Moreover, they say that, “The SEC staff has concerns that many online trading platforms appear to investors as SEC-registered and regulated marketplaces when they are not.  Many platforms refer to themselves as “exchanges,” which can give the misimpression to investors that they are regulated or meet the regulatory standards of a national securities exchange.”

This latest SEC statement comes just a few weeks after the issuing of subpoenas and the SEC’s promises to investigate more ICOs. They want to gain some control over platforms that are trading and exchanging in digital currency. While the SEC is still trying to make a clear distinction between securities and non-securities, since no company has been named yet, the whole community is fearful.    

Bitcoin Value Should Recover

Bitcoin value should recover once the extent of SEC involvement is known. For example, it’s much more likely that the crackdown will be focused on altcoins, rather than Bitcoin. (Just in case you need a catch up, “altcoins” refer to any other digital currency that isn’t Bitcoin, since they are cryptocurrencies that were derived as an alternative to the original).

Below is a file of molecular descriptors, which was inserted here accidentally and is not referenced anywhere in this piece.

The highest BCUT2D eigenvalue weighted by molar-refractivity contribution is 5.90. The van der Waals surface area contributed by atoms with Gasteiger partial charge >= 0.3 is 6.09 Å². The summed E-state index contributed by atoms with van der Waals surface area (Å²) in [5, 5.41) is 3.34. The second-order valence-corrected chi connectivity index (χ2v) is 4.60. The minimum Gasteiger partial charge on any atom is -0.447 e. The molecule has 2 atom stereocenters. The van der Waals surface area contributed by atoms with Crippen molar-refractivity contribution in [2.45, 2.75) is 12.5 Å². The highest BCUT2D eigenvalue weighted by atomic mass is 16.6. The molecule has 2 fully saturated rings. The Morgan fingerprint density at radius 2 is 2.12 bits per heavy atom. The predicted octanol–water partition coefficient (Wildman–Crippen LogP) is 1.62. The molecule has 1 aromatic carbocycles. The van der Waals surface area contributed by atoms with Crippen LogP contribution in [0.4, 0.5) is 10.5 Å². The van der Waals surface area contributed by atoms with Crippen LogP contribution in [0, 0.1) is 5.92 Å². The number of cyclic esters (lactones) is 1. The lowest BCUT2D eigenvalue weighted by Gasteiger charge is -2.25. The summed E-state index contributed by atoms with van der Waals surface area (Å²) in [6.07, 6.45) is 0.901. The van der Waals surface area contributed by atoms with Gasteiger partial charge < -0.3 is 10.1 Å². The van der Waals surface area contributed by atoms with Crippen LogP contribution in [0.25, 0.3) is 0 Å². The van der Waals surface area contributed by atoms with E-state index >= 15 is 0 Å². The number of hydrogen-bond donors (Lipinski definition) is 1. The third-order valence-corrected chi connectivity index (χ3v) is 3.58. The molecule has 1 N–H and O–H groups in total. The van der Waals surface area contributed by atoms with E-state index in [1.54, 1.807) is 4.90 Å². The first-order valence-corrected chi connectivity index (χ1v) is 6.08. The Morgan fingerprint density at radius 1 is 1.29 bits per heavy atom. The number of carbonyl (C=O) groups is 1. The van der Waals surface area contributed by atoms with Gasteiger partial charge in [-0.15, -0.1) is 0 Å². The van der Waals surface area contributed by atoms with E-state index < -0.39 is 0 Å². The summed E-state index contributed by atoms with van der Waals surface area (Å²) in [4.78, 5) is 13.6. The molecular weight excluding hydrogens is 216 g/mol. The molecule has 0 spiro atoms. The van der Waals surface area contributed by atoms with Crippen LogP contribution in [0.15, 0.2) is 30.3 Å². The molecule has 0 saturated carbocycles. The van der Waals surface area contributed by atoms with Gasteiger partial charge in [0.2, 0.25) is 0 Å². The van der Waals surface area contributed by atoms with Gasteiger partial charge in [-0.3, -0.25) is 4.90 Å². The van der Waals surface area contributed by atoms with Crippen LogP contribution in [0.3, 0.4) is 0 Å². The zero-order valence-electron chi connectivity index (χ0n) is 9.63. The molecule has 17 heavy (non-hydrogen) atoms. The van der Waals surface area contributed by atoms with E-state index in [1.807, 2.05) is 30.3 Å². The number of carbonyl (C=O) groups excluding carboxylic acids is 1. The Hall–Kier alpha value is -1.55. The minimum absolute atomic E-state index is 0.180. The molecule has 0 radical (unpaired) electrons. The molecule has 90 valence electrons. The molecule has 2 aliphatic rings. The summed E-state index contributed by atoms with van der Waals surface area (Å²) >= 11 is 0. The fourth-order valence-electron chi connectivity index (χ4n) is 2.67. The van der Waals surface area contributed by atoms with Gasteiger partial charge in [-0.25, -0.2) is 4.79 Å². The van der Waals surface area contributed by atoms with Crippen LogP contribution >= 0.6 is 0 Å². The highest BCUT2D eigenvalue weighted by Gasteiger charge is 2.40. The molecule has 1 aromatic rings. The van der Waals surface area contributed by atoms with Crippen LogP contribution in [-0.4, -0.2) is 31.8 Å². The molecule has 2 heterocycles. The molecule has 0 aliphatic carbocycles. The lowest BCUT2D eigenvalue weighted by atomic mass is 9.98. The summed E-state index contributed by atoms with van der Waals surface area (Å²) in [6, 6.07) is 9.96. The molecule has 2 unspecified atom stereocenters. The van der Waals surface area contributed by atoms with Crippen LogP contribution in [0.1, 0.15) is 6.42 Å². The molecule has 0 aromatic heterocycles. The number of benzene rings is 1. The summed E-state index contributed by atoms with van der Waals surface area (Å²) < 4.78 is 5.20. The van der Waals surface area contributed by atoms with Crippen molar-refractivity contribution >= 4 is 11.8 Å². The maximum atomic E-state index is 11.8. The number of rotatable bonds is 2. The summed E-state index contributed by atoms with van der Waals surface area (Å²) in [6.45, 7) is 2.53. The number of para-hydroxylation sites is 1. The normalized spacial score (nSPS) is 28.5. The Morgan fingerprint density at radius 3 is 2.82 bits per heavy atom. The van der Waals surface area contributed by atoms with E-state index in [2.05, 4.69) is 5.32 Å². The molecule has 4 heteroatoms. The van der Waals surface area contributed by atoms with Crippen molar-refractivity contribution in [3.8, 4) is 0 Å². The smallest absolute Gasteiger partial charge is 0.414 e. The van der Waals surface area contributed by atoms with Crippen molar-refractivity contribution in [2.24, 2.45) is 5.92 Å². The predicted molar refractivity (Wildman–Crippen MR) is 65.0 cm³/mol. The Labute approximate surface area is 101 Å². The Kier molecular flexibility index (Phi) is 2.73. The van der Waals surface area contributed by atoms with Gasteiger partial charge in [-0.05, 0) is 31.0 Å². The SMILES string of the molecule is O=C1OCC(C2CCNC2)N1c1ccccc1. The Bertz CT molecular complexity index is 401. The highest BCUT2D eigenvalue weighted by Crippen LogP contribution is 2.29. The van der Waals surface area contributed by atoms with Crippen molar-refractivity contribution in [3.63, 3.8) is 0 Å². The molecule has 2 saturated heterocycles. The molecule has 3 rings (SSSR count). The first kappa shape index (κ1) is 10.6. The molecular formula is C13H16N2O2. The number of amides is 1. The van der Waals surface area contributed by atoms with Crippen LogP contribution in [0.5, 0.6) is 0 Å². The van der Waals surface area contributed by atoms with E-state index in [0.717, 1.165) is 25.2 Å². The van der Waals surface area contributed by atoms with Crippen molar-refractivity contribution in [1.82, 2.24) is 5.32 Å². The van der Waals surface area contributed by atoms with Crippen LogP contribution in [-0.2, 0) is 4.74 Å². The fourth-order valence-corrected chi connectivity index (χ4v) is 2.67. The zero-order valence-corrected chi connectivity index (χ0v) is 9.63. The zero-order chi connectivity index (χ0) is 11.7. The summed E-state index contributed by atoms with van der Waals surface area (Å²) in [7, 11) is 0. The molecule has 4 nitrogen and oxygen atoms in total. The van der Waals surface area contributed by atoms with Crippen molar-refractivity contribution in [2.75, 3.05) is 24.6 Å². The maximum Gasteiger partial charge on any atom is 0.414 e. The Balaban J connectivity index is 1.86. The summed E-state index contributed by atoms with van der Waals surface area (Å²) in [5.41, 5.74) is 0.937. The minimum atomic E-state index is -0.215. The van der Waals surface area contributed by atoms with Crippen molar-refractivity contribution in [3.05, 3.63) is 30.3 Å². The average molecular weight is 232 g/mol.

One of the most uncertain and complicated issues is that of whether securities laws really apply to cryptocurrency. In such an uncharted territory, it’s difficult for even so called industry experts and attorneys to provide a solid answer.

Currently, the “Howey Test” is used to determine whether or not an asset is a security. The ruling states that a security involves monetary investment in a common enterprise, with the investors expecting profits at a later date.